Here's another interesting scenario to discuss.
What if its an type detection API that for instance accepts as input a reference to some locally stored parquet file, and after reading through some metadata of the blocks that compose the file, may realize that one or more of the block sizes exceed a configured threshold and therefor the server decided the file is not partitioning correctly and refuses to start the type detection process.
This validation is there to protect against one of two (or both) scenarios: (1) Long processing time, bad user experience ; (2) Server application explodes with OutOfMemoryError
What would be an appropriate response in this case?
400 (Bad Request) ? - sort of works, generically.
401 (Unauthorized i.e. Unauthenticated) ? - unrelated.
403 (Forbidden i.e. Unauthorized) ? - some would argue it may be somewhat appropriate in this case -
422 (Unprocessable entity) ? - many older answers mention this as appropriate option for input validation failure. What bothers me about using it in my case is the definition of this response code saying its "due to semantic error" while I couldn't quite understand what semantic error means in that context and whether can we consider this failure indeed as a semantic error failure.
Also the allegedly simple concept of "input" as part of "input validation" can be confusing in cases like this where the physical input provided by the client is only but a pointer, a reference to some entity which is stored in the server, where the actual validation is done on data stored in the server (the parquet file metadata) in conjunction with the action the client tries to trigger (type detection).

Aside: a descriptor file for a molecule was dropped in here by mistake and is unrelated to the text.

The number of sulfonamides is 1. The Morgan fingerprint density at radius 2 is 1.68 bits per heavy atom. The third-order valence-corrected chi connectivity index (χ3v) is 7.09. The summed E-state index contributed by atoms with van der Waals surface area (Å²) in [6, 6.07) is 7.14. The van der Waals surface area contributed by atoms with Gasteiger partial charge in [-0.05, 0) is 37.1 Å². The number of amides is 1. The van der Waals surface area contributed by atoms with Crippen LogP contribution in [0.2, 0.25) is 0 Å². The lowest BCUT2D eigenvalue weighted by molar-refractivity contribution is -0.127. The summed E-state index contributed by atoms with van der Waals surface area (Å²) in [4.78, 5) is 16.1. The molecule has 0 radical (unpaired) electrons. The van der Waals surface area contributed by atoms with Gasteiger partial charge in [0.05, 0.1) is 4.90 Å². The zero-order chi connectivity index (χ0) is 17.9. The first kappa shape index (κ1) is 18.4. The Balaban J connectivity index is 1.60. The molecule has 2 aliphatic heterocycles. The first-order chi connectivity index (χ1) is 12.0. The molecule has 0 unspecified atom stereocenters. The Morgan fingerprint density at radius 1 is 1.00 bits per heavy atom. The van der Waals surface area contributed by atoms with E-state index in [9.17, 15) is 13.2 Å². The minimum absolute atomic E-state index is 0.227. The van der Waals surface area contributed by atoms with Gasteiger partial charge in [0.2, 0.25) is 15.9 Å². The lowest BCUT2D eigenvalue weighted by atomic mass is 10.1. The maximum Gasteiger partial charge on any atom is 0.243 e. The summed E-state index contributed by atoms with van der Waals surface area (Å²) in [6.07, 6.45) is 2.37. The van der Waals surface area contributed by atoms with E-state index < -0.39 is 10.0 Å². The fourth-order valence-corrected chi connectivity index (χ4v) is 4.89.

413 (PayloadTooLarge)? Going through the different codes I encounter one that may be suitable in my case, one that no one mentioned here so far, that is
413 PayloadTooLarge which I also wonder if it may be suitable or again, not, since its not the actual payload sent in the request that is too large, but the payload of the resource stored in the server.
Which leads me to thinking maybe a 5xx response is more appropriate here.
507 Insufficient Storage ? If we say that "storage" is like "memory" and if we also say that we're failing fast here with a claim that we don't have enough memory (or we may blow out with out of memory trying) to process this job, then maybe
507 can me appropriate. but not really.
My conclusion is that in this type of scenario where the server refused to invoke an action on a resource due to space-time related constraints the most suitable response would be